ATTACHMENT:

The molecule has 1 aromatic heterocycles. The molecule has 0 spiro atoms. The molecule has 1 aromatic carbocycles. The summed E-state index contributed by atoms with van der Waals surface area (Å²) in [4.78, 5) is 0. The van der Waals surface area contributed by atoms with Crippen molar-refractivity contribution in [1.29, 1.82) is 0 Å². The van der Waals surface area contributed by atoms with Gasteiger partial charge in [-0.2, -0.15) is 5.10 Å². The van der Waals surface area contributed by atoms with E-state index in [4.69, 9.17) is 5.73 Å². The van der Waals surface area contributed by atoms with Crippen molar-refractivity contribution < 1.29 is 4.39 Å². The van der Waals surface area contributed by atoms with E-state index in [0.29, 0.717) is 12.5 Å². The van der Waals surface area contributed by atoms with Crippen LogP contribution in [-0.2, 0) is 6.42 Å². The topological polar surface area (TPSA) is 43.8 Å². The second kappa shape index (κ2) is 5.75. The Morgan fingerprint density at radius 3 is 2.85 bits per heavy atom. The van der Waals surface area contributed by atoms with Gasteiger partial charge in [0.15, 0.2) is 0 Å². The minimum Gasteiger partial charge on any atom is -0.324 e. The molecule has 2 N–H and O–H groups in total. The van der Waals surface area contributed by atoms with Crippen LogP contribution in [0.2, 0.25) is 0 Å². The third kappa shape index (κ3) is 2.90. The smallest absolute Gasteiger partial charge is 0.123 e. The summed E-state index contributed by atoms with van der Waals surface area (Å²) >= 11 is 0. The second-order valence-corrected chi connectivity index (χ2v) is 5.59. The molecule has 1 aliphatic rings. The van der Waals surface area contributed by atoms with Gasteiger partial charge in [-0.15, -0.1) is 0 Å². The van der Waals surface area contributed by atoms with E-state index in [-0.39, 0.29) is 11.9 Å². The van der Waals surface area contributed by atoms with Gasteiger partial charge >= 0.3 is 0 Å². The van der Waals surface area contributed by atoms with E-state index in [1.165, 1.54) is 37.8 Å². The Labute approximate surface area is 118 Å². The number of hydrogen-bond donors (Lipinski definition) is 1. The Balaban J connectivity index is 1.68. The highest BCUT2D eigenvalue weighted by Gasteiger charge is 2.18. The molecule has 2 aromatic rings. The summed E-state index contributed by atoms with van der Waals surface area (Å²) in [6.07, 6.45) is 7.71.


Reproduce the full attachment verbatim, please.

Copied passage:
The molecule has 1 aromatic heterocycles. The molecule has 0 spiro atoms. The molecule has 1 aromatic carbocycles. The summed E-state index contributed by atoms with van der Waals surface area (Å²) in [4.78, 5) is 0. The van der Waals surface area contributed by atoms with Crippen molar-refractivity contribution in [1.29, 1.82) is 0 Å². The van der Waals surface area contributed by atoms with Gasteiger partial charge in [-0.2, -0.15) is 5.10 Å². The van der Waals surface area contributed by atoms with E-state index in [4.69, 9.17) is 5.73 Å². The van der Waals surface area contributed by atoms with Crippen molar-refractivity contribution < 1.29 is 4.39 Å². The van der Waals surface area contributed by atoms with E-state index in [0.29, 0.717) is 12.5 Å². The van der Waals surface area contributed by atoms with Crippen LogP contribution in [-0.2, 0) is 6.42 Å². The topological polar surface area (TPSA) is 43.8 Å². The second kappa shape index (κ2) is 5.75. The Morgan fingerprint density at radius 3 is 2.85 bits per heavy atom. The van der Waals surface area contributed by atoms with Gasteiger partial charge in [0.15, 0.2) is 0 Å². The minimum Gasteiger partial charge on any atom is -0.324 e. The molecule has 2 N–H and O–H groups in total. The van der Waals surface area contributed by atoms with Crippen LogP contribution in [0.2, 0.25) is 0 Å². The third kappa shape index (κ3) is 2.90. The smallest absolute Gasteiger partial charge is 0.123 e. The summed E-state index contributed by atoms with van der Waals surface area (Å²) >= 11 is 0. The second-order valence-corrected chi connectivity index (χ2v) is 5.59. The molecule has 1 aliphatic rings. The van der Waals surface area contributed by atoms with Gasteiger partial charge in [-0.15, -0.1) is 0 Å². The van der Waals surface area contributed by atoms with E-state index in [-0.39, 0.29) is 11.9 Å². The van der Waals surface area contributed by atoms with Gasteiger partial charge >= 0.3 is 0 Å². The van der Waals surface area contributed by atoms with E-state index in [1.165, 1.54) is 37.8 Å². The Labute approximate surface area is 118 Å². The number of hydrogen-bond donors (Lipinski definition) is 1. The Balaban J connectivity index is 1.68. The highest BCUT2D eigenvalue weighted by Gasteiger charge is 2.18. The molecule has 2 aromatic rings. The summed E-state index contributed by atoms with van der Waals surface area (Å²) in [6.07, 6.45) is 7.71.